Ever curious, I thought it worth looking into what kind of HD Voice-capable devices they would be offering. The list of twenty handsets seems quite comprehensive. That bodes well for customers someday actually getting to experience HDVoice.
Just as significantly, the HD Voice capable handsets was easy to identify. The company lists “HD Voice” as a key feature that can be used to search through the entirety of their handset offering. Thus new customers can easily reference this feature while in the process of selecting their new handset.
While it doesn’t often get mentioned here (more usually here) I’ve developed something of an interest in wine. This passion comes with a healthy learning curve. I’m still early in the process so trying to take onboard whatever information I can find.
For some time I’ve been listening to Randy Fuller’s excellent “Now and Zine Wine Report” podcast. At one minute, five times a week it’s an information-rich nugget of Johnny-Five style input. It’s especially notable because Randy Fuller is also a professional actor and voice talent. As you might well expect, his podcasts are usually a fine example of an audio professional at work.
Randy’s typical high standards make his recent series, taken from a conversation with winemaker Scott Harvey, all the more jarring and unexpected. Randy’s presence in the podcast is his usual, most-excellent self. It’s Scott’s presence that I find wanting.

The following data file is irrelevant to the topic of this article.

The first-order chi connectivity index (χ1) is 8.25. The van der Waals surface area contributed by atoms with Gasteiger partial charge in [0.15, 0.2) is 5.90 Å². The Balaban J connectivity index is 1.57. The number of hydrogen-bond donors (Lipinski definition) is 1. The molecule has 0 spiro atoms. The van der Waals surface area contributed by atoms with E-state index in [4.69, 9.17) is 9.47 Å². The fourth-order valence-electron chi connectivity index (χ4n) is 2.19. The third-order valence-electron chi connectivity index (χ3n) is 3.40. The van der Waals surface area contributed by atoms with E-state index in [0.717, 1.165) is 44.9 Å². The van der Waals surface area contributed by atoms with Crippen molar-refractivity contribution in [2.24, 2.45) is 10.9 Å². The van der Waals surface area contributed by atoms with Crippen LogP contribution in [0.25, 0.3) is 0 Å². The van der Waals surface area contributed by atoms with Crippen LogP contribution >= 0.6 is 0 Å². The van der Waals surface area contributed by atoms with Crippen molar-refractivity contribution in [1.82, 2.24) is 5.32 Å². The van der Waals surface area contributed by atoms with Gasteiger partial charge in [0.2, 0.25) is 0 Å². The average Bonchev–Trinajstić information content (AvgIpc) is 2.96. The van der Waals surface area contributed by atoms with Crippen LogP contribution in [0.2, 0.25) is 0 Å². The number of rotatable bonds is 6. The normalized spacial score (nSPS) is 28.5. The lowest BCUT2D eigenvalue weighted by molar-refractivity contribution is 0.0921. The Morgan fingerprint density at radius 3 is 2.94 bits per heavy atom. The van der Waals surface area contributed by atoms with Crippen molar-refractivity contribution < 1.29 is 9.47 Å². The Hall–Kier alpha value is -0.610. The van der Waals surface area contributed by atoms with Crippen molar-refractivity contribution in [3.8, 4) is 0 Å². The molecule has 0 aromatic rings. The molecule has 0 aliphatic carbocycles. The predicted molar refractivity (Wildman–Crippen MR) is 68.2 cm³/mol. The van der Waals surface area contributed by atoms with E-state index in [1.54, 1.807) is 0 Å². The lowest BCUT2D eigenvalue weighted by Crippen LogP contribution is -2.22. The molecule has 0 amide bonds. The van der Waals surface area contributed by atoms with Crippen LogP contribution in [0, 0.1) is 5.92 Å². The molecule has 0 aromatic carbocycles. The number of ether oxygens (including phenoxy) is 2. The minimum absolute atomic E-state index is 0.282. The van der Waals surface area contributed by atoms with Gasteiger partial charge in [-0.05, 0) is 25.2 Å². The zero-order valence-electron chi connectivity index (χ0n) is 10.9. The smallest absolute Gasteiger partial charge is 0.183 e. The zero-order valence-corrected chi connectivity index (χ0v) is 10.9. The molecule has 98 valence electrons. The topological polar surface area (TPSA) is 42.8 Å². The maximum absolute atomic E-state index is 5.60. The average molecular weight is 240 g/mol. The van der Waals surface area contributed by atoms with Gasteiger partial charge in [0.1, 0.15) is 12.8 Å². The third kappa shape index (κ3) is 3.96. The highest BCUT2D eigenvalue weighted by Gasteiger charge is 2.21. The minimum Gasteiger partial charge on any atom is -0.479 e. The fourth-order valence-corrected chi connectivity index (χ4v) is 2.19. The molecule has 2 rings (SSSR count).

According to Randy’s introduction, the series of three posts so far are, taken from a conversion that they had by telephone. It seems quite likely to me that Scott was on a mobile phone at the time. His audio quality is quite poor, but it’s really the contrast between the host’s voice and the guest that hits like a hammer to the skull.
This has me pondering the various alternative approaches that might be used in creating such a podcast. There are many possible ways to avoid leveraging a cell phone over the PSTN.
Lacking for any specific consideration of acoustics, many workplaces simply sound bad. Hard surfaces like drywall, glass, tile, stone and hardwood floors combine with arbitrary dimensions to create boomy, boxy sounding spaces where sound bounces around a lot. This creates a muddled sound that can make it more difficult to understand conversation. Sadly, this is also true of a lot of meeting small spaces and home offices.
This acoustic reality impacts how we work, especially the quality of our communications. Speakerphones and conference phones suffer in sub-standard acoustic environments. Intelligibility of conversation can be significantly degraded. You may not notice, as you are in the space and accustomed to that environment. However, the person at the far end of the conversation may find it more difficult to understand what you are saying.
The .Audio 476 is described as “for laptops” which implies two things; the design folds down for easier transport, and the cable is not especially long. The specs list the cable as 6.5 feet. The specs also indicate that the headset is more than capable of HDVoice.
$15 is pretty cheap for a decent USB headset. I must admit that I am tempted, even if it’s just to have a spare headset in a drawer.